Pastoral Care and Connections

I teach a healthy boundaries class for professional religious leaders. I am absolutely clear that healthy boundaries are the foundation of healthy ministry in all contexts; church, hospital, or non-profit. Healthy boundaries are also crucial with families and work.

But what are healthy boundaries? We like to think boundaries are either firm and can’t be crossed, like a wall, or there are no boundaries, like a wide-open door. Yet, boundaries are always being crossed. If we call someone, we’ve crossed a boundary. If we text someone or show up at their door or cubicle, we’ve crossed a boundary. If we’ve touched someone, with or without their permission, we’ve crossed a boundary.

Boundaries flex and move; they are dictated by culture and history, personal preference, and the need for safety. Most of all, they are dictated by what Brené Brown calls the determination of what is ok and what is not ok. A lot of people, particularly women, don’t like to set boundaries, or if we do have boundaries, we don’t clearly communicate them. Which creates a guessing game for others and a lot of pain for everyone.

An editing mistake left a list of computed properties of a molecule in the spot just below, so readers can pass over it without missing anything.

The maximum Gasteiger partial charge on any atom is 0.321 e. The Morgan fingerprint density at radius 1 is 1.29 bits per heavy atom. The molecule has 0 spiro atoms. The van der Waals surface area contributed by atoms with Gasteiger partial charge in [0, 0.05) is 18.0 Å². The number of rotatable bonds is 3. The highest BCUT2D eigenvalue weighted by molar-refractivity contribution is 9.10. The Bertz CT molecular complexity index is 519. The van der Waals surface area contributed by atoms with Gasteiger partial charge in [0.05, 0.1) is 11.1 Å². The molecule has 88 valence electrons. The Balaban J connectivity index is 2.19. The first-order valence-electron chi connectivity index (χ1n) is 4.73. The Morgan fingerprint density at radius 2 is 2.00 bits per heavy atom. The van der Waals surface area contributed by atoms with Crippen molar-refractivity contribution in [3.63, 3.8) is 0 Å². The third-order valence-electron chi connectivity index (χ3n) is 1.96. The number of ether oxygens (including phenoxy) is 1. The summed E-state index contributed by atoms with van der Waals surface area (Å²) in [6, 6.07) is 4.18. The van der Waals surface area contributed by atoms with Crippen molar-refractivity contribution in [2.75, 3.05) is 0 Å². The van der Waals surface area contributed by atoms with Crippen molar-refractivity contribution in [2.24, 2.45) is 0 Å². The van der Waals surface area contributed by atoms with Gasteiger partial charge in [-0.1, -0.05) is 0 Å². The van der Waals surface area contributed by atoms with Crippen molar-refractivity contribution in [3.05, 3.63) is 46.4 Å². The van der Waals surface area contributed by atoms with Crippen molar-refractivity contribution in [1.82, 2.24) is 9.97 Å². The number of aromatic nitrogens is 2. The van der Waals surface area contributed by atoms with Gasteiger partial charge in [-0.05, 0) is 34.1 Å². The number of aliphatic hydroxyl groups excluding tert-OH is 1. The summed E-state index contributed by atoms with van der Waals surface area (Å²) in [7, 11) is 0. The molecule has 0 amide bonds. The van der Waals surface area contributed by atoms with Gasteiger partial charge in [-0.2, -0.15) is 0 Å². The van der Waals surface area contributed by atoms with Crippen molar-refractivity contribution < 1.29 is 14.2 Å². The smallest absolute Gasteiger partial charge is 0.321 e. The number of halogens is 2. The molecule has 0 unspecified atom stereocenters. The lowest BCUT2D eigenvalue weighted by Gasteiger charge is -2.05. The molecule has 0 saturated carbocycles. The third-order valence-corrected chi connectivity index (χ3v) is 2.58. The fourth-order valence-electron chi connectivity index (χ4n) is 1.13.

If we’re guided by the desire to be liked, we’re less likely to set and communicate our boundaries for fear of being rejected. If we’re guided by fear of being rejected, we can’t take care of our heart, body, and soul, and ironically, we’re less likely to be liked. Knowing what is ok and what is not ok and then communicating it with love and clarity creates space for authentic relationships, abundance, and health.

We don’t always have to be sweet, says Brown, but we can always be loving, even when we set our boundaries, and then communicate clearly, directly, and with love what is okay and what is not ok.

Here is some more good wisdom from Brown:

With Love, Rev. Kate